As a huge part of American culture, food is mentioned in every chapter of Harrison’s novel. Cliff scrupulously describes every meal he has, in details, as though his notes were a menu the reader can choose from. The protagonist also comments on the dishes he tries and explains why he likes or does not like them. In the meantime, he recalls his favorites, those he used to cook at home or those Vivian used to make for him and shares a couple of recipes.

This passion for food and scarcity of physical activity leads America towards obesity. Cliff notes fairly that when his wife spent more time working on the farm, she had no weight problems. With her skyrocketing career in real estate and incontrollable snacking, Vivian’s physical activity minimized, while her butt went on growing bigger. Cliff himself happily states that he may eat whatever he likes, as he sweats it off while cultivating the land.

The variety of Mexican food Cliffs meets in California recalls the immigration issue. During his journey, the protagonist comes across some places that look like a foreign territory. For instance, Chinatowns in different states, the areas where there are newspapers he cannot read and language he does not understand. Using the expression “with gusto,” Cliff unconsciously brings in the fact that many foreign words find their way and stay in the language as though they were always there.

With the development of technology, however, many immigrant workers are not needed; their job is now done by machines. This scares Cliff, a passionate farmer who “took a while” to figure out how his son’s “high-tech” coffeemaker works. He feels like he is the last real hippie, living close to nature, without the obsession for speed and money.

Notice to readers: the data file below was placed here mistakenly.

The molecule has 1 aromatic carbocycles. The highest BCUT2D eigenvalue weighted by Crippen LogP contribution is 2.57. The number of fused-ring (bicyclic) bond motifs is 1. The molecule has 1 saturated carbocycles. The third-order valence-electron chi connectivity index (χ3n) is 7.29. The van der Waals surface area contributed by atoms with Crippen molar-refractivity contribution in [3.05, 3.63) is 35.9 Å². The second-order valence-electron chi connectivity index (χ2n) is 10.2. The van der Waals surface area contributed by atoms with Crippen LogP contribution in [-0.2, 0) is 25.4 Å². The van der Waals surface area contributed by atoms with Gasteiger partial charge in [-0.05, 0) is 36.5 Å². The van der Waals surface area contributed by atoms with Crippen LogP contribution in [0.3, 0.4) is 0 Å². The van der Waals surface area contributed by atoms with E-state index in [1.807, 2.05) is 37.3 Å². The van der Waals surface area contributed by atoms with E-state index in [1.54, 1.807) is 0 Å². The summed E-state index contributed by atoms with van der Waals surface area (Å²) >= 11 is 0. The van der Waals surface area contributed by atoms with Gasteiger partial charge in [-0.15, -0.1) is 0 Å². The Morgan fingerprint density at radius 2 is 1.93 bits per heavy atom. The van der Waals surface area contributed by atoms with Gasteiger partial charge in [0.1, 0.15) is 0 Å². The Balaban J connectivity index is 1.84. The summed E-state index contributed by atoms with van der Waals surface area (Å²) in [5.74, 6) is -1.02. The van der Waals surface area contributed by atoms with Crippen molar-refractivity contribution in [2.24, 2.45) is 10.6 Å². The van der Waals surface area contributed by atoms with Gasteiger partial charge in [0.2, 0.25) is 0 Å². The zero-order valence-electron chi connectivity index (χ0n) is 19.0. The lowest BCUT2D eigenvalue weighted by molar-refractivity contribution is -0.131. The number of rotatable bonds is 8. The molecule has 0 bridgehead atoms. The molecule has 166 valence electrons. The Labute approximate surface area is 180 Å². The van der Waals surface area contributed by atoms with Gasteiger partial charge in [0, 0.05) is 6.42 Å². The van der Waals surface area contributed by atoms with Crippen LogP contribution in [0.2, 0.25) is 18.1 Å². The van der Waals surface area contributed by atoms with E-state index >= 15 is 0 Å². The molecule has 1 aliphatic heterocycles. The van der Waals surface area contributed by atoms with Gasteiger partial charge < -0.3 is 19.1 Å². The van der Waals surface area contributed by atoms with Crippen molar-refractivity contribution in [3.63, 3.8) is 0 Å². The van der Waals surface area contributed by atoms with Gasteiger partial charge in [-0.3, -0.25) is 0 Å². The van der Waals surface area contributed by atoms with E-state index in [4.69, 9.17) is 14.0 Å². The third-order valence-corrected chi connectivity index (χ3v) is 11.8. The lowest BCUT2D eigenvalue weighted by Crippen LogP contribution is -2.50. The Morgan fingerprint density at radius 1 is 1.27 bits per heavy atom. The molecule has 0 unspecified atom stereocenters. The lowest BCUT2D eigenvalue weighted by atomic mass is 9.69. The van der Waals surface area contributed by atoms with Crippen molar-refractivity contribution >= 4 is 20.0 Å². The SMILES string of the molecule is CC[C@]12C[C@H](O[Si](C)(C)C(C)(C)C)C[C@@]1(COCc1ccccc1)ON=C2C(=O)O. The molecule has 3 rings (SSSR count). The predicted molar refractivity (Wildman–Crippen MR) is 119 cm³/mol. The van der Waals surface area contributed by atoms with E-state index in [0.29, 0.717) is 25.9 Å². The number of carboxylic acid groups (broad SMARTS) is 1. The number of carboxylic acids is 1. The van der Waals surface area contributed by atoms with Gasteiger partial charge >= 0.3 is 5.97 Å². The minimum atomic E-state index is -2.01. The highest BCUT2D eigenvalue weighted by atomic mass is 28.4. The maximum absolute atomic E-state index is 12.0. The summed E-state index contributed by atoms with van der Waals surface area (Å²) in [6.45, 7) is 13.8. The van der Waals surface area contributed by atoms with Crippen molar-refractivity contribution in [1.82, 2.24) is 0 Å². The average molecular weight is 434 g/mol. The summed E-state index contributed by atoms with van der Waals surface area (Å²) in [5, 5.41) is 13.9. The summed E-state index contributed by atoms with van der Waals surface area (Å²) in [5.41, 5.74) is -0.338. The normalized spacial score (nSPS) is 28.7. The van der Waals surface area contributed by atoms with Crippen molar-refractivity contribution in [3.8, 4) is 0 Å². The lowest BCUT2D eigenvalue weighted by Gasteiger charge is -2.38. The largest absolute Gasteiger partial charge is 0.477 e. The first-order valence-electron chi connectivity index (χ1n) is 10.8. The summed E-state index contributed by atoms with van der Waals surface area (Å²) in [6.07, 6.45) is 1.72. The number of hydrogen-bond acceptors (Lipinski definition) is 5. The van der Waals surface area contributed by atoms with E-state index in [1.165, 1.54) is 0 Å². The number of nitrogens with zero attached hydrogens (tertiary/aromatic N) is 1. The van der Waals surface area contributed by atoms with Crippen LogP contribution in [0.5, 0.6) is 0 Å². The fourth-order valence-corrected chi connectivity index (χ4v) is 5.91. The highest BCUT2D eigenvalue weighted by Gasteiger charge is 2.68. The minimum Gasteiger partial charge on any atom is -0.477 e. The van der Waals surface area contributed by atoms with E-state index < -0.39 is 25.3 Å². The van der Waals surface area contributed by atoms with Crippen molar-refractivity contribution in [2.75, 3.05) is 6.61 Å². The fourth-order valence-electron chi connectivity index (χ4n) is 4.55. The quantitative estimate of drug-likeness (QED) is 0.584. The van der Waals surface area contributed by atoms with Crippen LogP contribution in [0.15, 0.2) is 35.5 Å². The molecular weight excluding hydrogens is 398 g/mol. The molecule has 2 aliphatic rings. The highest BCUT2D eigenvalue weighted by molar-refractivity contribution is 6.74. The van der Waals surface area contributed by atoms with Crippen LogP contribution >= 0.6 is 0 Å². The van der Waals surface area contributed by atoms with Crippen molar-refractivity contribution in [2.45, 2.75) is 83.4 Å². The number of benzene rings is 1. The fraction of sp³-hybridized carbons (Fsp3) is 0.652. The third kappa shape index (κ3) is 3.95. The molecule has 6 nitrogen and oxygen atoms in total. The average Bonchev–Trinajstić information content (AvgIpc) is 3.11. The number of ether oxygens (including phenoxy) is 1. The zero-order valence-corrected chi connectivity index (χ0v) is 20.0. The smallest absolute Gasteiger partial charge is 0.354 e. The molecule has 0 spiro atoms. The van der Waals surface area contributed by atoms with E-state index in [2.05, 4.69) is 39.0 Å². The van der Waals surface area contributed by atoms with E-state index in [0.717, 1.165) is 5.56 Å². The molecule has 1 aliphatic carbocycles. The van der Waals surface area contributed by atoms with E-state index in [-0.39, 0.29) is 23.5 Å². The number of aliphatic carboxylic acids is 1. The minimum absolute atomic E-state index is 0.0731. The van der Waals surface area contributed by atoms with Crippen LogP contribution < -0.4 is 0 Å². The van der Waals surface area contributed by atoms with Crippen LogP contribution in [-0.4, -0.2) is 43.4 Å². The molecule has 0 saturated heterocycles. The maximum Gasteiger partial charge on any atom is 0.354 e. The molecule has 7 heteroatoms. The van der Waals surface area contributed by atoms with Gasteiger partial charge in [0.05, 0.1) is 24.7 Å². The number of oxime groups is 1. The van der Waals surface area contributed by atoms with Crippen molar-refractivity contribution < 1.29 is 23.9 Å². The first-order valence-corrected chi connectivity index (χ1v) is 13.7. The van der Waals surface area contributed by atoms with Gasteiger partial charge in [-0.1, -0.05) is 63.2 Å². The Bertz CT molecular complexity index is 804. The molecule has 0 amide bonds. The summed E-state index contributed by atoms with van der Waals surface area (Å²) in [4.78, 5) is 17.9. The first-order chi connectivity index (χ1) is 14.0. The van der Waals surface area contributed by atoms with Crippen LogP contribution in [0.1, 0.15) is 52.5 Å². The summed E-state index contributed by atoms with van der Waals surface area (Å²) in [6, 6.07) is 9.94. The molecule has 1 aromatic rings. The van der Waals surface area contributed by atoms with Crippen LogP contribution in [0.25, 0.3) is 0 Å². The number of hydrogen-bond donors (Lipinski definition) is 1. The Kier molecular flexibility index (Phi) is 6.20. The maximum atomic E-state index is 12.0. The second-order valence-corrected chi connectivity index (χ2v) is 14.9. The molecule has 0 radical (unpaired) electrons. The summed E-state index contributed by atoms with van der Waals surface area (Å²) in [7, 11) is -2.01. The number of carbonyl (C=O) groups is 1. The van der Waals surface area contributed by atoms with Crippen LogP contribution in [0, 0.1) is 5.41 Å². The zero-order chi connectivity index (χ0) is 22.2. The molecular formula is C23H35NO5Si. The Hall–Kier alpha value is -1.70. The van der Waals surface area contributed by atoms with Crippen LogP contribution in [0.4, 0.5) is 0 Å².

Being a farmer and the English major at the same time, Cliff is disturbed by the fact that while money is in great demand, education is losing its value. He himself will always be “‘high minded and low waged,’” as his father used to say. Education in America is now aimed to entertain, engage in learning rather than challenge. Students “do not have time” to read books, but they are sucked into computers and growing cell phone industry. Cliff feels it is all artificial. Not knowing how to use a computer, he cites and recalls James Joyce, Norman Mailer, Henry Miller and Emily Dickinson and many others, only threads of whom are kept in his memory, worn out by thirty years of farm labor.

And still, An English major will always be an English major. People recognize that Cliff is one of them from the way he speaks.

Being sophisticated, Cliff is also very biological. He claims that sexual desire is the basis of any art, so he looks for a charming nude inspiration for his big project of renaming the states. All his past sexual fantasies come up at the time he has no wife to be faithful to. However, at 60, Cliff’s body lacks energy and several days of aggressive sex with Marybelle end up in physical pain, which encourages Cliff to run away until it is too late. The combination of such a sad process as agility and keen sense of humor, The English Major turns out to be a thoughtful and deep, while also an easy-to-digest novel.

Witty and entertaining, Harrison’s puzzle about America and Americans is a reading of two days and a pondering of a year. Keep this in mind if you decide to put it together and make sure you are ready for such a challenge.